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Friday, 11 March 1932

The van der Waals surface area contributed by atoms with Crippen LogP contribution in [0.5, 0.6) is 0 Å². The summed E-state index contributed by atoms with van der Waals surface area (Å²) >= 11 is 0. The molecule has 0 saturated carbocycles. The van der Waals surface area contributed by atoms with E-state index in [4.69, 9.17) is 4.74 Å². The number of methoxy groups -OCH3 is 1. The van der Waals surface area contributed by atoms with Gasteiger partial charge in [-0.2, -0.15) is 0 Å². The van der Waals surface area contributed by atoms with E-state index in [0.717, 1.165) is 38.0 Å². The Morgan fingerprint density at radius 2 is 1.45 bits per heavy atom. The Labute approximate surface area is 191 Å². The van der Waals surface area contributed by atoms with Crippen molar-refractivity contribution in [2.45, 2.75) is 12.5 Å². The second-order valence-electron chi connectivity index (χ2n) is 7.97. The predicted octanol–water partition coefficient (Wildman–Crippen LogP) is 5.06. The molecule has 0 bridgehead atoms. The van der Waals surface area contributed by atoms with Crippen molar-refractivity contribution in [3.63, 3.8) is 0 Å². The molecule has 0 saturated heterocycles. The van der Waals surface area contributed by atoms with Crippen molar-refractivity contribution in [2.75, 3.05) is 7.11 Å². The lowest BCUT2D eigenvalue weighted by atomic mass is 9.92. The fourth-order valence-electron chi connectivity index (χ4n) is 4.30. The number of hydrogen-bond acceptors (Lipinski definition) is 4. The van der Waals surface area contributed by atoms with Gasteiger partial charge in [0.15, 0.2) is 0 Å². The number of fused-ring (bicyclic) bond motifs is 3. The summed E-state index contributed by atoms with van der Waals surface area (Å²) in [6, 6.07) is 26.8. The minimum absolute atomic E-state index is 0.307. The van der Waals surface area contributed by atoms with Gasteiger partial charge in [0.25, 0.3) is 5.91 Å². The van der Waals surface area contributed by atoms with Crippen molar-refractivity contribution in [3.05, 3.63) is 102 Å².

Mr SCULLIN (Yarra) .- The moving of the adjournment of the House is an action which an honorable member is privileged to take to direct attention to a subject of great importance and urgency. I do not think that any honorable member will deny that the problem of unemployment is important and should be treated with urgency. Therefore, I make no apology for asking honorable members to give their attention for some two hours to this problem, which, in my opinion, transcends in gravity and importance every other confronting us. . It is not to be expected, of course, that a debate, whether it last for two hours or two weeks, will solve this problem. We all have responsibilities in this matter. The Government of the day - like other governments - has the greatest responsibility, but it is the responsibility of all honorable members to indicate where they stand, and the responsibility of the Opposition to show that it is prepared to support the Government and to encourage it in any sound action that it proposes to alleviate distress and remove unemployment. The States are spending millions of pounds on sustenance. There has been some expenditure on works, but so far as the relief of unemployment is concerned, the expenditure has been confined practically to sustenance. Something like £1,000,000 a month is being expended in that direction. It is true that it is the duty of a State to provide sustenance, and in that respect I agree with what was said by the Assistant Treasurer the other evening. It is also true, as has been stated in the GovernorGeneral's Speech, that the bulk of employment is furnished by private enterprise, and; therefore, it has responsibility in respect of unemployment. But I do not agree that this Commonwealth has no responsibility. We must play our part and give our quota towards the partial solution of this problem.